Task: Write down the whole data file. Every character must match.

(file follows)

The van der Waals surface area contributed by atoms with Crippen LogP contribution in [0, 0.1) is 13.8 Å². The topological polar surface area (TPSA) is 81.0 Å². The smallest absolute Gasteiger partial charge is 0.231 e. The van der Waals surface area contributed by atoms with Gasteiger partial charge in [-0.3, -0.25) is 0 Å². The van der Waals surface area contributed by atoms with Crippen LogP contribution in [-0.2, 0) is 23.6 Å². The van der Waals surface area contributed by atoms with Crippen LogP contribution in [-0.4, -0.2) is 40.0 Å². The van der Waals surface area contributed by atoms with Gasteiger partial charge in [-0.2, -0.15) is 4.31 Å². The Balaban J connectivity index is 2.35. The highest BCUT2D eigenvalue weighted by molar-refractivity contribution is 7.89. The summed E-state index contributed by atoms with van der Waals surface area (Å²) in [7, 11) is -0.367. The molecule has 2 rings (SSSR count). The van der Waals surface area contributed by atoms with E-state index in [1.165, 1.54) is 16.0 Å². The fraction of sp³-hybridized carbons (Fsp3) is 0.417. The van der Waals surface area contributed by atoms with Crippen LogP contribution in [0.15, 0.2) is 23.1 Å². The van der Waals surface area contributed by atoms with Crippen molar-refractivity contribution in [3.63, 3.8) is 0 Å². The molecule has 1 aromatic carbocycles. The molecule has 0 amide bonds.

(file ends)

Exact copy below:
The van der Waals surface area contributed by atoms with Crippen LogP contribution in [0, 0.1) is 13.8 Å². The topological polar surface area (TPSA) is 81.0 Å². The smallest absolute Gasteiger partial charge is 0.231 e. The van der Waals surface area contributed by atoms with Gasteiger partial charge in [-0.3, -0.25) is 0 Å². The van der Waals surface area contributed by atoms with Crippen LogP contribution in [-0.2, 0) is 23.6 Å². The van der Waals surface area contributed by atoms with Crippen LogP contribution in [-0.4, -0.2) is 40.0 Å². The van der Waals surface area contributed by atoms with Gasteiger partial charge in [-0.2, -0.15) is 4.31 Å². The Balaban J connectivity index is 2.35. The highest BCUT2D eigenvalue weighted by molar-refractivity contribution is 7.89. The summed E-state index contributed by atoms with van der Waals surface area (Å²) in [7, 11) is -0.367. The molecule has 2 rings (SSSR count). The van der Waals surface area contributed by atoms with E-state index in [1.165, 1.54) is 16.0 Å². The fraction of sp³-hybridized carbons (Fsp3) is 0.417. The van der Waals surface area contributed by atoms with Crippen LogP contribution in [0.15, 0.2) is 23.1 Å². The van der Waals surface area contributed by atoms with Crippen molar-refractivity contribution in [3.63, 3.8) is 0 Å². The molecule has 1 aromatic carbocycles. The molecule has 0 amide bonds.